SXSW Lays Off One-Third of Employees Due to Financial Losses After Festival Cancellation

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SXSW Lays Off One-Third of Employees Due to Financial Losses After Festival Cancellation

South by Southwest has laid off 50 employees following this year’s festival cancellation due to the COVID-19 outbreak. The festival faces losses in the tens of millions due to the abrupt cancellation.

The festival addressed the layoffs in a statement:

Due to the City of Austin’s unprecedented and unexpected cancellation of the SXSW 2020 events in March, SXSW has been rigorously reviewing our operations, and we are in the unimaginable position of reducing our workforce. Today we said goodbye to approximately one-third of our full-time staff. Those of us in the business of live events know the level of trust required to execute an event of SXSW’s scale, and we are deeply sad to let people go this soon. We are planning for the future and this was a necessary, but heartbreaking, step.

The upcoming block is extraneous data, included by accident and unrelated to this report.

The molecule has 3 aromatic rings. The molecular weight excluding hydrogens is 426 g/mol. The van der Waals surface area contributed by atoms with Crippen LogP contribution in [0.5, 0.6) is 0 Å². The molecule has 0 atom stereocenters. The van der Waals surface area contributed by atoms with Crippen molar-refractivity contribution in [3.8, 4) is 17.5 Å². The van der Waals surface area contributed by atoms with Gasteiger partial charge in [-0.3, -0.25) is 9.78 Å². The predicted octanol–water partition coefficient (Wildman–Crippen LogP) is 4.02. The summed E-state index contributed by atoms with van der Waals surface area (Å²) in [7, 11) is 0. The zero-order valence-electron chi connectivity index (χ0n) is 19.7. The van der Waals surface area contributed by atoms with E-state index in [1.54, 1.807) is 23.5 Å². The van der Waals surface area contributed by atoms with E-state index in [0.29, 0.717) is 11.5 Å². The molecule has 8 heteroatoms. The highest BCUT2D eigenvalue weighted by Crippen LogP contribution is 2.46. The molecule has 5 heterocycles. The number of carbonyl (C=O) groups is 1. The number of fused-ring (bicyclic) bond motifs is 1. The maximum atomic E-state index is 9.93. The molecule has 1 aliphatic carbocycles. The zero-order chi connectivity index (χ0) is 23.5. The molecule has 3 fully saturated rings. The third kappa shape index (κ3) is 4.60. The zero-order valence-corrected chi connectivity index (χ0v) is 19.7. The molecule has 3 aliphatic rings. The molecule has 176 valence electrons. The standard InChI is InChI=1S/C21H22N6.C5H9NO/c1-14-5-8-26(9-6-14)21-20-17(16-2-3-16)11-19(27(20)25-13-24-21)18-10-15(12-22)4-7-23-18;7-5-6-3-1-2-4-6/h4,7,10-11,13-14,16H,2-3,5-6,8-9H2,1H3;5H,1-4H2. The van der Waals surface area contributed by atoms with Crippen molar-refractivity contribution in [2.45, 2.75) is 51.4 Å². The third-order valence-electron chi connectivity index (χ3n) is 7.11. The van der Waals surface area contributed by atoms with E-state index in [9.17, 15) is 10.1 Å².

The full-time staff was said to total around 175 employees, and the cuts were made across all departments—some of the affected employees had only been at the company for a few months, while others had worked at SXSW for over a decade. According to The Austin Chronicle, a senior official at the organization said that the layoffs were “the only way to stop the bleeding.” The employees laid off were given severance pay.

In an interview with The Wall Street Journal, SXSW co-founder and CEO Roland Swenson said: “We are planning to carry on and do another event in 2021, but how we’re going to do that I’m not entirely sure.” He also revealed that the festival’s cancellation insurance policy did not include protection for communicable disease coverage.

The entire city of Austin will face financial repercussions due to the cancellation of SXSW. Last year, the festival had an operational impact of $157 million on the city’s economy. Additionally, Austin will not authorize events with a capacity of more than 2,500 individuals unless they comply with the provisions of the new disaster declaration.